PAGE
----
As we looked at our growing database [of information about Price’s travel], we noticed some peculiarities about his trips. For instance, there was a Friday afternoon charter flight that took him to an island off the Georgia coast, even though he didn’t have any formal events scheduled for nearly two days. We checked property records, HHS financial disclosures and fundraising records from Price’s political career and realized the former Georgia congressman had long-standing ties to St. Simons Island: He and his wife regularly visited during the summers, both for fundraisers and to participate in the local medical association, and they owned undeveloped land worth more than $1 million there.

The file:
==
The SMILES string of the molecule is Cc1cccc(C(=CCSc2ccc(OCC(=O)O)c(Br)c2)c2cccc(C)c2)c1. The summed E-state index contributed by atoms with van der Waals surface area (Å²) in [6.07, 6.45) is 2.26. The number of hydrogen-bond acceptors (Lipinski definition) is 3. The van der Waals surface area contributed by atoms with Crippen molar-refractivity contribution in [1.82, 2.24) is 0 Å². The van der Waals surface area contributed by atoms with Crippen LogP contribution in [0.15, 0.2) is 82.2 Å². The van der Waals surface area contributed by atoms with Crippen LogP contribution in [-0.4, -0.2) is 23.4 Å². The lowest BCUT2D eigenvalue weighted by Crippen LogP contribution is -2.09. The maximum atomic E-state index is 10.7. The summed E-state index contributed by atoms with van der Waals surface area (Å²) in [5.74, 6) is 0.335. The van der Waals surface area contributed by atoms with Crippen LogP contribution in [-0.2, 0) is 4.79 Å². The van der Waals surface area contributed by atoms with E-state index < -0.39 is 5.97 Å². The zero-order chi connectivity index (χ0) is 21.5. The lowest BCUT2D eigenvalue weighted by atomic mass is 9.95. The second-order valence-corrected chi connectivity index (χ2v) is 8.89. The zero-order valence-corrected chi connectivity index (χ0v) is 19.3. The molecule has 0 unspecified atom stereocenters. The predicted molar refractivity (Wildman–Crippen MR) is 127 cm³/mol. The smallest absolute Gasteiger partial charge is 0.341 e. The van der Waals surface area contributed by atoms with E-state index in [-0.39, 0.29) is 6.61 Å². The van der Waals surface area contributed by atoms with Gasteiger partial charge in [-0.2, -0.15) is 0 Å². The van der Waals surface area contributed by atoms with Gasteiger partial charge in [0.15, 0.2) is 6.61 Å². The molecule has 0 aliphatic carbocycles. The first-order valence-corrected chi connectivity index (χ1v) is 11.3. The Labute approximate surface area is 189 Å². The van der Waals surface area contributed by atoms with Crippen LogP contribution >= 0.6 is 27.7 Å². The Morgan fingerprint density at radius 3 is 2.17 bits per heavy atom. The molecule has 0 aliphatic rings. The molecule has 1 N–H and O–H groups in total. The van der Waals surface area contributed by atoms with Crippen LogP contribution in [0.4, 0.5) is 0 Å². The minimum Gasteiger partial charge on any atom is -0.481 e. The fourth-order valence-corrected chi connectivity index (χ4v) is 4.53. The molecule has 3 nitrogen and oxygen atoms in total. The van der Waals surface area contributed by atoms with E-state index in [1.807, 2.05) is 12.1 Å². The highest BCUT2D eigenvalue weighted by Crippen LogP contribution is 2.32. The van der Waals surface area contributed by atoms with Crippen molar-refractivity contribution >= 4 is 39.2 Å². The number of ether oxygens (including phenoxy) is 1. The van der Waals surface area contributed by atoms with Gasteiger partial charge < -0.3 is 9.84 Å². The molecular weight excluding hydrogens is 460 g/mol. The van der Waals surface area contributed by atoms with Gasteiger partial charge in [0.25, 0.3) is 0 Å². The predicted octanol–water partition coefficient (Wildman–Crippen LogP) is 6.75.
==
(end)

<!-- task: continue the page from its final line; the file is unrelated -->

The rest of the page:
Note that property records are created and maintained to document who owns what land. But, in this case, they are also evidence of wrongdoing.
Journalists, strategic communications professionals, and others use archival materials in myriad ways.
- A news story or press release might highlight the activities at an archives, such as the acquisition of new collections, new or expanded services, discoveries made within the collections, or projects like exhibits and digitization.
- Archival records, especially photographs and other visual materials, can influence and provide inspiration for new products, advertising campaigns, and brand development.
- Archival records can be used to highlight, explore, and share the history and stories of the parent organization, for example institutional anniversaries, milestones, accomplishments, significant events, important people, and painful aspects of the organization’s past.